Contrast this with the April 2011 aftermath.  That large upleg really started humming in September 2010 after breaking above $20 real.  It peaked just under $50 in today’s dollars in April 2011.  But despite the subsequent near-crash, the worst silver levels seen in the couple months after the peak were still near $34 real.  So instead of the entire upleg being wiped out, nearly half its gains survived even at worst.


In today’s secular bull, as of its latest April 2011 peak silver was only up 1094% in nominal terms and 842% in real terms.  These are less than a third and a half respectively of the precedent the last secular silver bull set.  And remember that happened without significant Asian participation in a much-poorer world with vastly less paper money, and without the Internet to whip up non-investors into a silver-lusting frenzy of new buying.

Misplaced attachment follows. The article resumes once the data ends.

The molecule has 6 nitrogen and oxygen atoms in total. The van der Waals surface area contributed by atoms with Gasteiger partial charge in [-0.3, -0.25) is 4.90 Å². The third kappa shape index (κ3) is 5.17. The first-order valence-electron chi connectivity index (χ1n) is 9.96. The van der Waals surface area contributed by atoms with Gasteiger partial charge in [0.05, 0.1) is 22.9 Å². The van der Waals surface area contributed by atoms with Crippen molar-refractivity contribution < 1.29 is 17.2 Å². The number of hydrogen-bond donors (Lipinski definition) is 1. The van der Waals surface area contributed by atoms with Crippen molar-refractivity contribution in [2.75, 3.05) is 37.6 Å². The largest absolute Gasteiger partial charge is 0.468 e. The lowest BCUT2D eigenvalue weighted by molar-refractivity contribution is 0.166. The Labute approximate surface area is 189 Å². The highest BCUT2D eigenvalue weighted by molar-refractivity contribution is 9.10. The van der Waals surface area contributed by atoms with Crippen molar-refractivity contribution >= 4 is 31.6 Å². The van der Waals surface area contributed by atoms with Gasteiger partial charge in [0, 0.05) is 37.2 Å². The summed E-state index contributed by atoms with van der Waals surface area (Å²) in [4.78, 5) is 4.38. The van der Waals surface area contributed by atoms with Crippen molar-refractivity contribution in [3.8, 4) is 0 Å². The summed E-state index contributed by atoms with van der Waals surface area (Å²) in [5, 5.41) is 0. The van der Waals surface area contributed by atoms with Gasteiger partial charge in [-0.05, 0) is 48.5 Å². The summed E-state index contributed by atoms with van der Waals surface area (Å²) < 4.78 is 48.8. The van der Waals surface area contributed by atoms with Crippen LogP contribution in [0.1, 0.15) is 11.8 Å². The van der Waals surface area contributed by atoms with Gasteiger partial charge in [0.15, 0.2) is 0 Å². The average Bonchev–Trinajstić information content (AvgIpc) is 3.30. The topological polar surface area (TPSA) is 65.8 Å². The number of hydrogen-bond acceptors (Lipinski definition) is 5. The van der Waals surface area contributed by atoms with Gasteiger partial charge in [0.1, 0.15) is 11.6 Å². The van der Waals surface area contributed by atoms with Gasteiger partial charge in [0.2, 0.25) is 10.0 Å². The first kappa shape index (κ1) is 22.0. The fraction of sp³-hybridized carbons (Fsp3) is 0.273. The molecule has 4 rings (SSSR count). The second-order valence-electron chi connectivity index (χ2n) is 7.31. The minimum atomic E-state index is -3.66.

there is definitely a mean-reversion tendency in silver’s returns.  Weak years are generally followed by strong years, and vice versa.  After 2008’s stock panic crushed it, silver soared 52% in 2009 and 83% in 2010.  And those incredible years led into the high consolidation of 2011 and 2012, with their 10% loss and 10% gain.  So if silver’s secular bull is indeed alive and well, it is certainly due to surge once again in 2013.

And there’s one more thing to note in this real-silver comparison.  Today’s secular silver bull, while erratic, is much more consistent than the 1970s one proved.  Silver’s gains have been more gradual, the periodic sharp surges as greed waxes excessive haven’t been extreme like the 1974 example.  This implies today’s bull has a much larger investor constituency deploying capital more gradually over time.